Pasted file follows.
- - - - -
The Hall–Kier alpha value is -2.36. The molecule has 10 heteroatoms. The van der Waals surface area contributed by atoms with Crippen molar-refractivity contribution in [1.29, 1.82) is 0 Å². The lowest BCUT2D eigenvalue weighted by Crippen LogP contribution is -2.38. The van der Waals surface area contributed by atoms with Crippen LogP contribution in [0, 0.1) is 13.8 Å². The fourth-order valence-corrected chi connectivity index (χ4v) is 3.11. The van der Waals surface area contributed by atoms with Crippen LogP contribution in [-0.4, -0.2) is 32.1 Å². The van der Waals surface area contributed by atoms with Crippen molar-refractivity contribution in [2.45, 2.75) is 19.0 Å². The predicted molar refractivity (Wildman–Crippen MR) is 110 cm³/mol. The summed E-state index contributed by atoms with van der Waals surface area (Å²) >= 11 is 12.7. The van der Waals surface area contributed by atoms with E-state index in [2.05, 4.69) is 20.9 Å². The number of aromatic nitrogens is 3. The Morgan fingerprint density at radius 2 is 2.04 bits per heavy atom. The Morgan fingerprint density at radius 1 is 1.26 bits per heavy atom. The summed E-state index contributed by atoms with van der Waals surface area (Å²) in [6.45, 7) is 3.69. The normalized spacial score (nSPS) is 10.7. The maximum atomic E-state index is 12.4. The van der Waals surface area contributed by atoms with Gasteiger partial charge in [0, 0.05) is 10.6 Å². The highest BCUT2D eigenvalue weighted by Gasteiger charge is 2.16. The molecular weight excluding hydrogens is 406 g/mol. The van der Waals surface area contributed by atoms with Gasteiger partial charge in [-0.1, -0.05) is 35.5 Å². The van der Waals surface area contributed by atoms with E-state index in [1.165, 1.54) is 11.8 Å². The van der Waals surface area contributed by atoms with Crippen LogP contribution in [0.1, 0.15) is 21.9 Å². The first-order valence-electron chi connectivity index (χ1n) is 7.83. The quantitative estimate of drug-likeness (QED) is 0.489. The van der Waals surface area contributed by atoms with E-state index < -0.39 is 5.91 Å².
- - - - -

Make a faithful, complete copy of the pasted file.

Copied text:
The Hall–Kier alpha value is -2.36. The molecule has 10 heteroatoms. The van der Waals surface area contributed by atoms with Crippen molar-refractivity contribution in [1.29, 1.82) is 0 Å². The lowest BCUT2D eigenvalue weighted by Crippen LogP contribution is -2.38. The van der Waals surface area contributed by atoms with Crippen LogP contribution in [0, 0.1) is 13.8 Å². The fourth-order valence-corrected chi connectivity index (χ4v) is 3.11. The van der Waals surface area contributed by atoms with Crippen LogP contribution in [-0.4, -0.2) is 32.1 Å². The van der Waals surface area contributed by atoms with Crippen molar-refractivity contribution in [2.45, 2.75) is 19.0 Å². The predicted molar refractivity (Wildman–Crippen MR) is 110 cm³/mol. The summed E-state index contributed by atoms with van der Waals surface area (Å²) >= 11 is 12.7. The van der Waals surface area contributed by atoms with E-state index in [2.05, 4.69) is 20.9 Å². The number of aromatic nitrogens is 3. The Morgan fingerprint density at radius 2 is 2.04 bits per heavy atom. The Morgan fingerprint density at radius 1 is 1.26 bits per heavy atom. The summed E-state index contributed by atoms with van der Waals surface area (Å²) in [6.45, 7) is 3.69. The normalized spacial score (nSPS) is 10.7. The maximum atomic E-state index is 12.4. The van der Waals surface area contributed by atoms with Gasteiger partial charge in [0, 0.05) is 10.6 Å². The highest BCUT2D eigenvalue weighted by Gasteiger charge is 2.16. The molecular weight excluding hydrogens is 406 g/mol. The van der Waals surface area contributed by atoms with Gasteiger partial charge in [-0.1, -0.05) is 35.5 Å². The van der Waals surface area contributed by atoms with E-state index in [1.165, 1.54) is 11.8 Å². The van der Waals surface area contributed by atoms with Crippen LogP contribution in [0.1, 0.15) is 21.9 Å². The first-order valence-electron chi connectivity index (χ1n) is 7.83. The quantitative estimate of drug-likeness (QED) is 0.489. The van der Waals surface area contributed by atoms with E-state index < -0.39 is 5.91 Å².